Rauschenberg/LeWitt: chronophotography and seriality

Ruth Burgon
Oct 19, 2014 4:53PM

Robert Rauschenberg’s Cy + Roman Steps (I-V) (1952), taken while the artist was in Rome with Cy Twombly, shows Twombly descending the steps of the Basilica of Santa Maria in Aracoeli. The spatial shift of the body is broken down into incremental stages, stilled at five points as Twombly approaches the camera. The image reflects a rising interest in chronophotography that took place amongst American artists from the mid-twentieth century onwards.

In the earlier twentieth century the innovative photographic work of Étienne-Jules Marey had influenced European artists, most notably Italian Futurists such as Umberto Boccioni and Giacomo Balla, and also, famously, Marcel Duchamp in his Nude Descending the Staircase (1912), which vividly captured the movement of the body within the stasis of the painted image.

Rauschenberg owned several plates from Eadweard Muybridge’s Animal Locomotion series (1887), and Cy + Roman Steps evidently reflects such an influence. Likewise, Sol LeWitt found direct inspiration in Muybridge, when, in the mid-1950s, he found a book of the photographer’s work that had belonged to a previous tenant of his apartment. For LeWitt this chance discovery led him on the path towards ‘the logic of the serial image.’ His Schematic Drawing for Muybridge series (1960s and ‘70s) shares much with Rauschenberg’s Cy + Roman Steps as both sets of photographs can be seen as quite direct and literal translations of Muybridge’s lessons. But it is the concurrent development of a more conceptual seriality that marks a true synthesis of nineteenth-century chronophotography into the practices of both Rauschenberg and LeWitt. In Rauschenberg’s White Painting [seven panel] (1951) and LeWitt’s Five Modular Units (1971), for example, we see a ‘serial logic’ at work.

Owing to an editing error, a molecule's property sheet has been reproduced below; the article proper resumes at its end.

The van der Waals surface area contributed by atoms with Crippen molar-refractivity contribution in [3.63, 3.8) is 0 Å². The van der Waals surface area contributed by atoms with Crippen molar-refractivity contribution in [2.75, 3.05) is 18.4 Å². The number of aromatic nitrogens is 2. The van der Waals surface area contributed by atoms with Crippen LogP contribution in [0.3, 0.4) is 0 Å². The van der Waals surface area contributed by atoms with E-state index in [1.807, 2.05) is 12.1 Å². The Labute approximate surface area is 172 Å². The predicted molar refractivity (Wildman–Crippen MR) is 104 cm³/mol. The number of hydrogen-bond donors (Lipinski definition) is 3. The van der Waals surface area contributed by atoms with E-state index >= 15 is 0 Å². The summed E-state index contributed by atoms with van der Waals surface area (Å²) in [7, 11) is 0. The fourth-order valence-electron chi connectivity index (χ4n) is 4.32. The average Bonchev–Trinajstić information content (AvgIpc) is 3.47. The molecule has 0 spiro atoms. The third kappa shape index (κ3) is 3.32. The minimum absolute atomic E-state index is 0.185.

Rauschenberg’s This Is the First Half of a Print Designed to Exist in Passing Time (c.1949) is a series of woodcuts that begins with a black monochrome, striped with one more horizontal cut on each successive print, until the last imprint is closer to white than black. Such a simple conceptual construct allowed Rauschenberg to create an abstraction of the chronophotographic walking figure, about formal rather than figurative progression through time. In LeWitt’s Untitled (1969) such a temporal logic of seriality is also followed. Here, seriality is clearly cumulative, as one block becomes three and then four.

It becomes clear, then, that when one walks past the seven panels of White Painting, each panel is not simply a repetition of its predecessor, since a cumulative and temporal logic is also at play here. The shadows Twombly casts on the successive steps in Cy + Roman Steps become the shadows the viewer casts upon the successive canvases as she walks past. Walter Benjamin wrote that chronophotography introduces its viewer to ‘unconscious optics as does psychoanalysis to unconscious impulses’. Rauschenberg’s White Painting has this kind of power, as these paintings reveal unconscious optics in the shifts and shadows of their surfaces.

Ruth Burgon
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